From the spellbound evening aarti on Dashaswamedh Ghat to the devotional music blaring in the background, Varanasi left me speechless and amazed.
The unbroken smell in the streets of Varanasi allows you to detach from your own thoughts and to merge with sensations that arrive. As you will walk towards the ghats, you will see the road outside ghats (Dashaswamedh) are sprinkled with shops and hawkers selling fragrant items. Walking past a florist will make you breathe in the marigold and rose smell; you will breathe in the sweet smell of cold milk served with almonds and saffron while crossing a thandai shop. When you will look back at these shops, the different items they sold, the distinct smell of each thing will leave you emanated, encouraging a meditative state.
Ganga aarti is the most magnificent event I have ever seen in my entire life. Absorbing the electric touch of ghats while seeing young pundits, donning a dhoti and a kurta, dancing with gigantic multi-tiered brass lamps while praying to the river with thousands of people getting awestruck and gaping in awe; for a moment I got detached from my thoughts and emotions, all I could feel was that I am at the top of the world. The aarti starts at 7 pm and lasts for 45 breath-taking minutes, ending up on a crescendo, leaving everyone transfixed. A serene silence prevailed over the ghat as people return to their homes. It feels like as if the river had said goodbye to the night. No more activity, except for those who slept along with it tonight, forever.
You can see life in its entirety at the ghats of Varanasi. The liveliness of Dashashwamedh, the quiet humming of Nishad ghat, the royalty of Darbhanga ghat & the grief of Manikarnika Ghat. You can spend the whole day walking & rowing from ghat to ghat wondering how life and death are near to each other. My favorite ghat was Tulsi ghat where Tulsidas wrote an epic poem in the 16th century, Ramcharitmanas, considered as one of the greatest works of Hindi literature. I actually felt that bygone era and his presence in the atmosphere. There is still fire in my heart when I think about it but no words to describe it.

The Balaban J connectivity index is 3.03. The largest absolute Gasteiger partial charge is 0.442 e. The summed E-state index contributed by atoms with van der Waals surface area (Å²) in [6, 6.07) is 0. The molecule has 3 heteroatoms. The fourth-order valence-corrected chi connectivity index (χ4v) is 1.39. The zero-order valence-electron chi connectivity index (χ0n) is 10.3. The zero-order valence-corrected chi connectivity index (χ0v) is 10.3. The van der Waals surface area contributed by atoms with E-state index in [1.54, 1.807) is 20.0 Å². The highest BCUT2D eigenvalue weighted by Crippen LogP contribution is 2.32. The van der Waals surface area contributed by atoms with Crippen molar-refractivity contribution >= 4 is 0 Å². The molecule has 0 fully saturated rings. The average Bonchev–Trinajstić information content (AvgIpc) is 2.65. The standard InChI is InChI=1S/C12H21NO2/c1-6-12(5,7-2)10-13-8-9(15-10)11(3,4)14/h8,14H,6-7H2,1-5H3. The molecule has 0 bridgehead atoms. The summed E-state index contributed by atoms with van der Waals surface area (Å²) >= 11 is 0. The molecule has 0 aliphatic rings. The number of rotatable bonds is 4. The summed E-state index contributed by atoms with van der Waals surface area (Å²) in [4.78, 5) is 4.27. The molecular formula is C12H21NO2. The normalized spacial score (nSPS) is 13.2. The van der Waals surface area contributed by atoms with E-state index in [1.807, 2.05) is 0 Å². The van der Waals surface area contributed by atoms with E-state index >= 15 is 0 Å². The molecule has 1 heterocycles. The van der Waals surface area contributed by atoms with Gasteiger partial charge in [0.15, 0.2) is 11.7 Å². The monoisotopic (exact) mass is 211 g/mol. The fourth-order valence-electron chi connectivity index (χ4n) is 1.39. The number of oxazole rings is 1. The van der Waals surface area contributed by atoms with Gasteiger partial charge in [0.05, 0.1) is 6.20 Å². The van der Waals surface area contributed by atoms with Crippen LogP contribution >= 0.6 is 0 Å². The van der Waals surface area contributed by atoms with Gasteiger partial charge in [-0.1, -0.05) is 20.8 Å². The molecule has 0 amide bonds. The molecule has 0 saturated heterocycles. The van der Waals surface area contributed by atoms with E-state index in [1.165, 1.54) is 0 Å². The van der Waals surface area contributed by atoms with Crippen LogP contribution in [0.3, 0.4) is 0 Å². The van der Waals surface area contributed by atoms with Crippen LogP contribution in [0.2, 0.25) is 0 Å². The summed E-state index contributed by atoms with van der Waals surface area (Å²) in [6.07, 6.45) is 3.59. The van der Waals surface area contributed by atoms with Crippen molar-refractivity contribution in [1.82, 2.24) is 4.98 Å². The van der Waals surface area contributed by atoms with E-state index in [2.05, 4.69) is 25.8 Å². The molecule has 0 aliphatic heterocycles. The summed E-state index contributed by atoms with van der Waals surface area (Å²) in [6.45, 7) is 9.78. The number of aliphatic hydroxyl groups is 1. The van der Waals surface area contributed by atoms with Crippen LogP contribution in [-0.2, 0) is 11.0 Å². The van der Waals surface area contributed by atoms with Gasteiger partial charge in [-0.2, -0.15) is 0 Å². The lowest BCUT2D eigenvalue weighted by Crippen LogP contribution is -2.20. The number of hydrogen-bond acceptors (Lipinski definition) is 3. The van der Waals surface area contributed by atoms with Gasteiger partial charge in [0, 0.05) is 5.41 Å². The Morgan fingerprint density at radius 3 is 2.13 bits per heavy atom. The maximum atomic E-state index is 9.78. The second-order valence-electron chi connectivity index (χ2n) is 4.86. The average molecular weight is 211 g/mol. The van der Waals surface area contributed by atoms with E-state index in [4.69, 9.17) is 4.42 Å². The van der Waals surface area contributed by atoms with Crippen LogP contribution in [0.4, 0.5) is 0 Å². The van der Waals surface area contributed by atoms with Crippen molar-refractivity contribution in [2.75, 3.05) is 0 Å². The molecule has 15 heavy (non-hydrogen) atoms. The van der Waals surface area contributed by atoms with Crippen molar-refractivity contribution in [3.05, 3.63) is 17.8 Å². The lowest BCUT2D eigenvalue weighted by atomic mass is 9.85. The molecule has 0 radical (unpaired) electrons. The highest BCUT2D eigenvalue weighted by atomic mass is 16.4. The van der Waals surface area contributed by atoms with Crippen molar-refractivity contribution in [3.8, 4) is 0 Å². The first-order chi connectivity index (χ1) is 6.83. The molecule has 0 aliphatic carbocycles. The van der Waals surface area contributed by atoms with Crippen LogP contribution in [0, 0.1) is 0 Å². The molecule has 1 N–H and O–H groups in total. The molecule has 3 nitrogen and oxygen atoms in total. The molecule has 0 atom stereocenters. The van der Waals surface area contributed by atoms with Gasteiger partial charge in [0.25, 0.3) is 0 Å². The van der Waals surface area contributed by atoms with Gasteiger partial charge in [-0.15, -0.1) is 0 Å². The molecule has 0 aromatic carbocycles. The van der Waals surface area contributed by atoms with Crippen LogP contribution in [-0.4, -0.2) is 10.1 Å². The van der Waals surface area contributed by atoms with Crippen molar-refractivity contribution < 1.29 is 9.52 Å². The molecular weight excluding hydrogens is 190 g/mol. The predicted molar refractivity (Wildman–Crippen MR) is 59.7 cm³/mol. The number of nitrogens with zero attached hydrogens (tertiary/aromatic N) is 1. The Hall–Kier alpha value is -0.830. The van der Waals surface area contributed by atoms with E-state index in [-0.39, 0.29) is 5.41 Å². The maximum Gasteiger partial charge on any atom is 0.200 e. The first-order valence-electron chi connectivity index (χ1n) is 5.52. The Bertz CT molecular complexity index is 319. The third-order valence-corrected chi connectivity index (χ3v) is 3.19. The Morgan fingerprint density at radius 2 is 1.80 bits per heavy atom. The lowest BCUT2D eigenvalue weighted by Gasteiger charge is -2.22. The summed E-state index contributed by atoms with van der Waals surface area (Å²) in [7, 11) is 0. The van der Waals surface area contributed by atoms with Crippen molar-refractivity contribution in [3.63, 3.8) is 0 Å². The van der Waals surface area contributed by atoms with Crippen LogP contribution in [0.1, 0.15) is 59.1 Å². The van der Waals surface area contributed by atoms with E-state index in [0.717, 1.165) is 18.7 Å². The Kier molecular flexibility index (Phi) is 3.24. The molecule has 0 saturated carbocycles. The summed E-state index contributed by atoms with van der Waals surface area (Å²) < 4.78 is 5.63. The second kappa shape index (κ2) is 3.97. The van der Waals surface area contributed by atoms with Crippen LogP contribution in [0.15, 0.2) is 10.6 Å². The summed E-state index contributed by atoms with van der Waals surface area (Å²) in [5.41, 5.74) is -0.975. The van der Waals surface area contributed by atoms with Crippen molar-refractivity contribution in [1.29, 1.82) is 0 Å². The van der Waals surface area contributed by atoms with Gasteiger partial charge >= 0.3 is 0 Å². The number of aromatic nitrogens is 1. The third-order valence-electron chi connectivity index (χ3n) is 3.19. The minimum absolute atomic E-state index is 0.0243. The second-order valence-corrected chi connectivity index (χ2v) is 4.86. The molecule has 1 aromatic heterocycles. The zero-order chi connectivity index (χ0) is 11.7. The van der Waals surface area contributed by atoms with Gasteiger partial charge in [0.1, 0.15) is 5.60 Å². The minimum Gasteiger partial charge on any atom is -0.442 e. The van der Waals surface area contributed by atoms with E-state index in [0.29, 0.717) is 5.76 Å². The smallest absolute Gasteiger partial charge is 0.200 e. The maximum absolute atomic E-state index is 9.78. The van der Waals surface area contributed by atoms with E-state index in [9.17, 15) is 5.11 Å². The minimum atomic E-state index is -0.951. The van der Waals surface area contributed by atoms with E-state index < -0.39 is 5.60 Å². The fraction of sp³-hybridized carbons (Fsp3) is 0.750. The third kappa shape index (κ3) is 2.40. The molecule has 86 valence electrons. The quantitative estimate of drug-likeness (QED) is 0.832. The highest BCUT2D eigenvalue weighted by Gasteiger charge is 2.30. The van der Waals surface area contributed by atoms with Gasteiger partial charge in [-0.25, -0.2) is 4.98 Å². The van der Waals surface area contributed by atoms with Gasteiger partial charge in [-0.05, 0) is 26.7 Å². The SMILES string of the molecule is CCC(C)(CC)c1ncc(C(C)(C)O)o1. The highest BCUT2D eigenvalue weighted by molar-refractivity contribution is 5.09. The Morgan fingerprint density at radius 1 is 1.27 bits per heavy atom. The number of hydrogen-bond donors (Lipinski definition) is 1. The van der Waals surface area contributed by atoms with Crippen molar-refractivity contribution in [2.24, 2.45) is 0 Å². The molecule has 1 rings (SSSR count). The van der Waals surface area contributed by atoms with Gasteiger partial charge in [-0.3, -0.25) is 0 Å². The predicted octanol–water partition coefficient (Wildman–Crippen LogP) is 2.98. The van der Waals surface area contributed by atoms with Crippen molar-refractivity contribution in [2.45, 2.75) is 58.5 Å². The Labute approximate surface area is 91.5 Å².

Ganga breathes life into the holy city and is perhaps the reason why many Hindus wish for their ashes to be gifted to Ganga, to partake a bit of life after death. People from different places come to Varanasi to undergo the thread and cremation ritual.
You can sit down at the steps of the Ghats and gaze into the Ganga for long, only to realize the joy of being alive.
Hop on a boat into the wide (I suggest early morning), the moment you splash in the cold Ganges, it feels like you are about to have an experience you can’t wait for.
The boatman’s in Varanasi are a great conversationalist, they tell you stories while rowing the boat, if you are lucky, they sometimes sing too.
While you are in the boat, you will cross different ghats and you will weave through a maze of funeral pyres hissing, steaming, and children playing with crackers in the pyres on a blue night sky. You will hear the clang of bells vibrating inside your chest and a wave of boiled water-like heat consuming everything in its reach, you realize how detached you are from your own body.
At some point, you will feel free from the opinions you had for years and you will gain/start seeing the world from a whole new perception.
The ghats burn 24/7, burning hundreds of bodies a day in plain sight—rowing out there will make you realize how commonplace death is. You will feel how we all would one day be there, one way or the other. How limited our time is on this earth and how extremely small our problems in life are when you can feel life in every little thing around you.
It makes me happy that during my little time on earth, I found my love for writing and have been able to touch a few lives.
A constant smell of incense stick, continuous sound of the shank (counch) and echoes of prayers with colorful reflection on the river’s scalp left me with a fearful and hopeful thought.
I felt my existence in Varanasi and at the same time, I was lost. I didn’t know who was holding on to my soul or was that me who met myself for the first time. I went back to my hotel as the river reached and merged into the infinitude of the ocean.